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Using Crowdsourcing to Compare Document Recommendation Strategies for Conversations

Using Crowdsourcing to Compare Document Recommendation Strategies for Conversations

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02/03/2013

 
Using Crowdsourcing to Compare DocumentRecommendation Strategies for Conversations
Maryam Habibi
Idiap Research Institute and EPFLRue Marconi 19, CP 5921920 Martigny, Switzerland
maryam.habibi@idiap.chAndrei Popescu-Belis
Idiap Research InstituteRue Marconi 19, CP 5921920 Martigny, Switzerland
andrei.popescu-belis@idiap.ch
ABSTRACT
This paper explores a crowdsourcing approach to the evalua-tion of a document recommender system intended for use inmeetings. The system uses words from the conversation toperform just-in-time document retrieval. We compare sev-eral versions of the system, including the use of keywords,retrieval using semantic similarity, and the possibility foruser initiative. The system’s results are submitted for com-parative evaluations to workers recruited via a crowdsour-cing platform, Amazon’s Mechanical Turk. We introducea new method, Pearson Correlation Coefficient-InformationEntropy (PCC-H), to abstract over the quality of the work-ers’ judgments and produce system-level scores. We measurethe workersreliability by the inter-rater agreement of eachof them against the others, and use entropy to weight thedifficulty of each comparison task. The proposed evaluationmethod is shown to be reliable, and the results show thatadding user initiative improves the relevance of recommen-dations.
Categories and Subject Descriptors
H.3.3 [
Information Storage and Retrieval
]: InformationSearch and Retrieval—
Query formulation, Retrieval models 
;H.3.4 [
Information Storage and Retrieval
]: Systemsand Software—
Performance evaluation 
General Terms
Evaluation, Uncertainty, Reliability, Metric
Keywords
Document recommender system, user initiative, crowdsourc-ing, Amazon Mechanical Turk, comparative evaluation
1. INTRODUCTION
A document recommender system for conversations pro-vides suggestions for potentially relevant documents within
Permission to make digital or hard copies of all or part of this work forpersonal or classroom use is granted without fee provided that copies arenot made or distributed for profit or commercial advantage and that copiesbear this notice and the full citation on the first page. To copy otherwise, torepublish, to post on servers or to redistribute to lists, requires prior specificpermission and/or a fee.
Copyright is held by the author/owner(s). Workshop on RecommendationUtility Evaluation: Beyond RMSE (RUE 2012), held in conjunction with ACM RecSys 2012,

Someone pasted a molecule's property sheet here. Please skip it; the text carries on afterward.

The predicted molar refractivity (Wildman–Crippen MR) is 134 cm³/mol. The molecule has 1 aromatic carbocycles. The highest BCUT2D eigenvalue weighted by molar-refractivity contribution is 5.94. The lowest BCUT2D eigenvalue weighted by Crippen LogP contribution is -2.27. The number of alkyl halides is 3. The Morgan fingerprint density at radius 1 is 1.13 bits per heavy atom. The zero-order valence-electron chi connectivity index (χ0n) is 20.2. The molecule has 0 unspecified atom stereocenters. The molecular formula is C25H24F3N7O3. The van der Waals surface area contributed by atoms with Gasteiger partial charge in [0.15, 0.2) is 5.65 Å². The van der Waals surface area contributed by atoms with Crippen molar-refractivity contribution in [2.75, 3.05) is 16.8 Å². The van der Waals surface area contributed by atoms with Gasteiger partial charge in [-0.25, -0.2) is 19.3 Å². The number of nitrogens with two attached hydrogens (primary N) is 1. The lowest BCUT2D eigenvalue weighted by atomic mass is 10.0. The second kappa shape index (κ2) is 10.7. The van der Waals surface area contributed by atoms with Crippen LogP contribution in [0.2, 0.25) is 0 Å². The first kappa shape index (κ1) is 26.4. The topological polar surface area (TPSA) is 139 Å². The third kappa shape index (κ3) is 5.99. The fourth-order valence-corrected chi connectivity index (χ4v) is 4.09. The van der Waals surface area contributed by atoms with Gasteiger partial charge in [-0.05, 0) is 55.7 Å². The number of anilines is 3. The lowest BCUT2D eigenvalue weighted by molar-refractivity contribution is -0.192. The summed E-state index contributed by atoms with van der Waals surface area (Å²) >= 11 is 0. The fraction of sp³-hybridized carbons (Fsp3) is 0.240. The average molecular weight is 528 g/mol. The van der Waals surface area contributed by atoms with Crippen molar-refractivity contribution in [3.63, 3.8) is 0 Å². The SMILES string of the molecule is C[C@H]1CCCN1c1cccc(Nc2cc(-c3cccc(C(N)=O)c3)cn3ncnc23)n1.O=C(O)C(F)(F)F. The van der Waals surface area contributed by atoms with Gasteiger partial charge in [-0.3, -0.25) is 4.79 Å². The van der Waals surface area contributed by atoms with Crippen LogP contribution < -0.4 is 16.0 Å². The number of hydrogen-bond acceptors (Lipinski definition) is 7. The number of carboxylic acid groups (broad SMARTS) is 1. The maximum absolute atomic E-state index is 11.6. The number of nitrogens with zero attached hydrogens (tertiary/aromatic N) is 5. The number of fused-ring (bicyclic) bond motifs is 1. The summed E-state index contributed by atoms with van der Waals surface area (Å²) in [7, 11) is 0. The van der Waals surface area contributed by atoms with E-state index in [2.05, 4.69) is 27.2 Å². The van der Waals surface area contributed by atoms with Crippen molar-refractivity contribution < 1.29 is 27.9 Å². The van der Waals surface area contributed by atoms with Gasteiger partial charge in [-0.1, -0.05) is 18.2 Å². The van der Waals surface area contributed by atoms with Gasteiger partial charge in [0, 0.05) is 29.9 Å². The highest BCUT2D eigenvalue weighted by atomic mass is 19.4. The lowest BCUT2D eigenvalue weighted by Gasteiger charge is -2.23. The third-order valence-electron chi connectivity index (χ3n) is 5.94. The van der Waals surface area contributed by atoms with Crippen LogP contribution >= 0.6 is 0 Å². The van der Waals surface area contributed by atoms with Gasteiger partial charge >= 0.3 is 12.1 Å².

September 9, 2012, Dublin, Ireland..
a conversation, such as a business meeting. Used as a vir-tual secretary, the system constantly retrieves documentsthat are related to the words of the conversation, using au-tomatic speech recognition, but users could also be allowedto make explicit queries. Such a system builds upon pre-vious approaches known as implicit queries, just-in-time re-trieval, or zero query terms, which were recently confirmedas a promising research avenue [1].Evaluating the relevance of recommendations produced bysuch a system is a challenging task. Evaluation in use re-quires the full deployment of the system and the setup of numerous evaluation sessions with realistic meetings. Thatis why alternative solutions based on simulations are impor-tant to find. In this paper, we propose to run the documentrecommender system over a corpus of conversations and touse crowdsourcing to compare the relevance of results in var-ious configurations of the system.A crowdsourcing platform, here Amazon’s Mechanical Turk,is helpful for several reasons. First, we can evaluate a largeamount of data in a fast and inexpensive manner. Second,workers are sampled from the general public, which mightrepresent a more realistic user model than the system de-velopers, and have no contact with each other. However, inorder to use workers’ judgments for relevance evaluation, wehave to circumvent the difficulties of measuring the qualityof their evaluations, and factor out the biases of individualcontributions.We will define an evaluation protocol using crowdsourcing,which estimates the quality of the workers’ judgments bypredicting task difficulty and workersreliability, even if noground truth to validate the judgments is available. This ap-proach, named Pearson Correlation Coefficient-InformationEntropy (PCC-H), is inspired by previous studies of inter-rater agreement as well as by information theory.This paper is organized as follows. Section 2 describesthe document recommender system and the different ver-sions which will be compared. Section 3 reviews previousresearch on measuring the quality of workers’ judgments forrelevance evaluation and labeling tasks using crowdsourcing.Section 4 presents our design of the evaluation micro-tasks– “Human Intelligence Tasks” for the Amazon’s MechanicalTurk. In Section 5, the proposed PCC-H method for measur-ing the quality of judgments is explained. Section 6 presentsthe results of our evaluation experiments, which on the onehand validate the proposed method, and on the other handindicate the comparative relevance of the different versionsof the recommender system.